Electrify your lemon tree. If you are growing citrus outdoors and haven’t installed winter protection yet, it is past time to do that. Thread plumbing heating cables or strings of incandescent Christmas lights through the branches to supply enough heat to keep flower buds and fruit from freezing. The heating cables are sold at hardware stores; they have built-in thermostats that automatically turn on when temperatures drop to a degree or two above freezing. You will need a thermostat to control Christmas lights if you want lights to turn on automatically when temperature drops. After installing heating cables in my lemon and lime trees, I wrap a tube of heavy, clear plastic around each tree and then use several layers of floating row cover over the top opening to allow air circulation. The whole thing is secured with sturdy bulldog clips against winter winds. In warmer or more protected locations, covering the trees with heavy row cover fabric (‘fleece’) instead of plastic, works fine.

Seed ordering: The run on everything to do with gardening continued this year, so once again you might want to lay in garden supplies, seeds and soil amendments sooner rather than later. At least some Seedy Saturdays are resuming in 2022 and these are often good places to get seeds, especially from local companies. Keep checking the Seeds of Diversity website for communities offering Seedy Saturdays in 2022.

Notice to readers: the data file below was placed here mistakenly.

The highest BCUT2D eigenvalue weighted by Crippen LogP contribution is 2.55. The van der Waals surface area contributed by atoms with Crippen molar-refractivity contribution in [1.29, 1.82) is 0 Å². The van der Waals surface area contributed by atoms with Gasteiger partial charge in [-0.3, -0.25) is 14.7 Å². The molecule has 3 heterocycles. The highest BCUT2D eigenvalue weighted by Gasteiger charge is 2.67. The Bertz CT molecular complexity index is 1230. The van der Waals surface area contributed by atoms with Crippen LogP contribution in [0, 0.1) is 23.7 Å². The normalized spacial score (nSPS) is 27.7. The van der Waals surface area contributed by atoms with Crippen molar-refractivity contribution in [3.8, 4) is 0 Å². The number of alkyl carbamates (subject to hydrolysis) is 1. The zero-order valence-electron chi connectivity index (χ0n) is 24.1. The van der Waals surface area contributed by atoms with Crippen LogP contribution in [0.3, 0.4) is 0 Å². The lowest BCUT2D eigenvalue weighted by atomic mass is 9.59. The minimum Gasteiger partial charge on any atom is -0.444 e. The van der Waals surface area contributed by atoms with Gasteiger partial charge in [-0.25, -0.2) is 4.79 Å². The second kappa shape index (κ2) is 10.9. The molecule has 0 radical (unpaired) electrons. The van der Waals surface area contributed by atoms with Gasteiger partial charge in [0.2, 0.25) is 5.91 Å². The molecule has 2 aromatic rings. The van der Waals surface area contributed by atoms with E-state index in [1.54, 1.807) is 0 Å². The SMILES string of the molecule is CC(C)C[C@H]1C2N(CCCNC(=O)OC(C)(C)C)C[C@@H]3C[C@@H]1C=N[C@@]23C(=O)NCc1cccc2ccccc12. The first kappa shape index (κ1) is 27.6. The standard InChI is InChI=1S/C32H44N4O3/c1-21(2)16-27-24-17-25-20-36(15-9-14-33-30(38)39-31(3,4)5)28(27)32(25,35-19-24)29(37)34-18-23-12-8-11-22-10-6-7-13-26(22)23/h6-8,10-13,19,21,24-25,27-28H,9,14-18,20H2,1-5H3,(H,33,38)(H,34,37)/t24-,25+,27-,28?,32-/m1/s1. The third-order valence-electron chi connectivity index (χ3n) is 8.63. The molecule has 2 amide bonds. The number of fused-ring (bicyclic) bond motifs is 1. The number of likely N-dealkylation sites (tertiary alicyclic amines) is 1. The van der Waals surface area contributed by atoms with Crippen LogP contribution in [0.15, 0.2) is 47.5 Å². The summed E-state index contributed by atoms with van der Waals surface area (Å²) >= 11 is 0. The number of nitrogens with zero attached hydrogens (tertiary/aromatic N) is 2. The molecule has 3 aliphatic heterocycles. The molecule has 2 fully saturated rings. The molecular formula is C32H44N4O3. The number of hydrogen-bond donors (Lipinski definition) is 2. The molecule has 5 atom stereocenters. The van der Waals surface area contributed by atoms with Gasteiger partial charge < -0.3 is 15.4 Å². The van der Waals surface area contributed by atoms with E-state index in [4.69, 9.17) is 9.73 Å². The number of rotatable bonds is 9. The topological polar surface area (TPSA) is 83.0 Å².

Galleon rides again: Readers of my newsletters may remember I was bemoaning the loss of winter cauliflower varieties from Canadian seed suppliers last year. If you want to grow overwintering cauliflower plants next season, I am happy to let you know that seeds of ‘Galleon’ (an excellent, very hardy variety) are now available through Salt Spring Seeds. These were grown this year by a small band of Salt Spring gardeners who grew out their Galleon plants for seed and pooled them to maintain genetic diversity. Some growers on Salt Spring have now planted larger areas of ‘Galleon’ for seed collection next summer so I hope we are on the way to keeping this variety from being lost. SS Seeds also lists ‘Purple Cape’, another excellent overwintering cauliflower.

November 22, 2021 11:18 AM